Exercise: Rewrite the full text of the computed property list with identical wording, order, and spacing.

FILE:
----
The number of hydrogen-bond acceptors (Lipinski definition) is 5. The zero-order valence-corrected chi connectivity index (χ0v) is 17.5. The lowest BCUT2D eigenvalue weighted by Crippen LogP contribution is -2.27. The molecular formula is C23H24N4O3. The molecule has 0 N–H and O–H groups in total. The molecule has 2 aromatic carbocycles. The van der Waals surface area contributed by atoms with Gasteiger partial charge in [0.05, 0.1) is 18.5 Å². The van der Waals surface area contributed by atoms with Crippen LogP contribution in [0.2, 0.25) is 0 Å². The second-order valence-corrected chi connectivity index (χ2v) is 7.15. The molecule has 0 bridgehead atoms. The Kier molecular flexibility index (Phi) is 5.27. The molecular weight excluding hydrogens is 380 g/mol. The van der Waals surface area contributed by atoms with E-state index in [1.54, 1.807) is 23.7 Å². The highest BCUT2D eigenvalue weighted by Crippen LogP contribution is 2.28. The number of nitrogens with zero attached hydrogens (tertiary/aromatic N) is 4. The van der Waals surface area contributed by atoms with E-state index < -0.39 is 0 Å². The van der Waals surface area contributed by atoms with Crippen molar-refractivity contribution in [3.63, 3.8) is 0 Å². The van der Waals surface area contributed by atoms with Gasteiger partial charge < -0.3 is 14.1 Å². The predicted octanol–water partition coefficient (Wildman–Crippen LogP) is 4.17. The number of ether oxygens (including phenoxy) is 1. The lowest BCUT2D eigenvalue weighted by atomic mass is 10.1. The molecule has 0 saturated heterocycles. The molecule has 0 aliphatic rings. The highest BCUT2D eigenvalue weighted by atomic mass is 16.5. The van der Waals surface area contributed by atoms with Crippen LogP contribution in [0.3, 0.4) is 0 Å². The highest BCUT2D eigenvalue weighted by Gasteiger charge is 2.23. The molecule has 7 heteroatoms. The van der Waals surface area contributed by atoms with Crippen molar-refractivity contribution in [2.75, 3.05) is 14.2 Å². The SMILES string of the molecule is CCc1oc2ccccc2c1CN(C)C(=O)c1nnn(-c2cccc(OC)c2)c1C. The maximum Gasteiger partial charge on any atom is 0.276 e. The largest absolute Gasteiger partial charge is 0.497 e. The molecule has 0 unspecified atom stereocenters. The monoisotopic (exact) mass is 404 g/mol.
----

The number of hydrogen-bond acceptors (Lipinski definition) is 5. The zero-order valence-corrected chi connectivity index (χ0v) is 17.5. The lowest BCUT2D eigenvalue weighted by Crippen LogP contribution is -2.27. The molecular formula is C23H24N4O3. The molecule has 0 N–H and O–H groups in total. The molecule has 2 aromatic carbocycles. The van der Waals surface area contributed by atoms with Gasteiger partial charge in [0.05, 0.1) is 18.5 Å². The van der Waals surface area contributed by atoms with Crippen LogP contribution in [0.2, 0.25) is 0 Å². The second-order valence-corrected chi connectivity index (χ2v) is 7.15. The molecule has 0 bridgehead atoms. The Kier molecular flexibility index (Phi) is 5.27. The molecular weight excluding hydrogens is 380 g/mol. The van der Waals surface area contributed by atoms with E-state index in [1.54, 1.807) is 23.7 Å². The highest BCUT2D eigenvalue weighted by Crippen LogP contribution is 2.28. The number of nitrogens with zero attached hydrogens (tertiary/aromatic N) is 4. The van der Waals surface area contributed by atoms with E-state index < -0.39 is 0 Å². The van der Waals surface area contributed by atoms with Crippen molar-refractivity contribution in [3.63, 3.8) is 0 Å². The van der Waals surface area contributed by atoms with Gasteiger partial charge < -0.3 is 14.1 Å². The predicted octanol–water partition coefficient (Wildman–Crippen LogP) is 4.17. The number of ether oxygens (including phenoxy) is 1. The lowest BCUT2D eigenvalue weighted by atomic mass is 10.1. The molecule has 0 saturated heterocycles. The molecule has 0 aliphatic rings. The highest BCUT2D eigenvalue weighted by atomic mass is 16.5. The van der Waals surface area contributed by atoms with Crippen LogP contribution in [0.3, 0.4) is 0 Å². The highest BCUT2D eigenvalue weighted by Gasteiger charge is 2.23. The molecule has 7 heteroatoms. The van der Waals surface area contributed by atoms with Crippen molar-refractivity contribution in [2.75, 3.05) is 14.2 Å². The SMILES string of the molecule is CCc1oc2ccccc2c1CN(C)C(=O)c1nnn(-c2cccc(OC)c2)c1C. The maximum Gasteiger partial charge on any atom is 0.276 e. The largest absolute Gasteiger partial charge is 0.497 e. The molecule has 0 unspecified atom stereocenters. The monoisotopic (exact) mass is 404 g/mol.